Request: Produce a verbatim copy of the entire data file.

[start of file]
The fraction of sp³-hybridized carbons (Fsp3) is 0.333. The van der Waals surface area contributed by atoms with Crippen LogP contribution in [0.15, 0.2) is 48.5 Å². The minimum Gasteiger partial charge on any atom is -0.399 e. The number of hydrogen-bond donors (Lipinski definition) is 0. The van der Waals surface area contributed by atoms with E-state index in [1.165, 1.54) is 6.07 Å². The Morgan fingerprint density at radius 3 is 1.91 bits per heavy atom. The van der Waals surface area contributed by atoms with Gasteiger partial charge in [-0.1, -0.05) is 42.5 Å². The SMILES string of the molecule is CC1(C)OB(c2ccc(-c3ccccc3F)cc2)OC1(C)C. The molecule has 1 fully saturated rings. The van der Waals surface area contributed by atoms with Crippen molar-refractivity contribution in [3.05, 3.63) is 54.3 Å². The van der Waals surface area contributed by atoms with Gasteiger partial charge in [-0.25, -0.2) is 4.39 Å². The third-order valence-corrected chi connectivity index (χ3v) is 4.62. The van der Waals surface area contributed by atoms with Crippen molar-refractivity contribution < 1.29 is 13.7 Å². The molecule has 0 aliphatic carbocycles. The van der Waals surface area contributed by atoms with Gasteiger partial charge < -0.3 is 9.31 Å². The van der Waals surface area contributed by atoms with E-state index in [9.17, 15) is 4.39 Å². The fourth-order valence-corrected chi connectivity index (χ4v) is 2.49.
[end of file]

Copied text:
The fraction of sp³-hybridized carbons (Fsp3) is 0.333. The van der Waals surface area contributed by atoms with Crippen LogP contribution in [0.15, 0.2) is 48.5 Å². The minimum Gasteiger partial charge on any atom is -0.399 e. The number of hydrogen-bond donors (Lipinski definition) is 0. The van der Waals surface area contributed by atoms with E-state index in [1.165, 1.54) is 6.07 Å². The Morgan fingerprint density at radius 3 is 1.91 bits per heavy atom. The van der Waals surface area contributed by atoms with Gasteiger partial charge in [-0.1, -0.05) is 42.5 Å². The SMILES string of the molecule is CC1(C)OB(c2ccc(-c3ccccc3F)cc2)OC1(C)C. The molecule has 1 fully saturated rings. The van der Waals surface area contributed by atoms with Crippen molar-refractivity contribution in [3.05, 3.63) is 54.3 Å². The van der Waals surface area contributed by atoms with Gasteiger partial charge in [-0.25, -0.2) is 4.39 Å². The third-order valence-corrected chi connectivity index (χ3v) is 4.62. The van der Waals surface area contributed by atoms with Crippen molar-refractivity contribution < 1.29 is 13.7 Å². The molecule has 0 aliphatic carbocycles. The van der Waals surface area contributed by atoms with Gasteiger partial charge < -0.3 is 9.31 Å². The van der Waals surface area contributed by atoms with E-state index in [9.17, 15) is 4.39 Å². The fourth-order valence-corrected chi connectivity index (χ4v) is 2.49.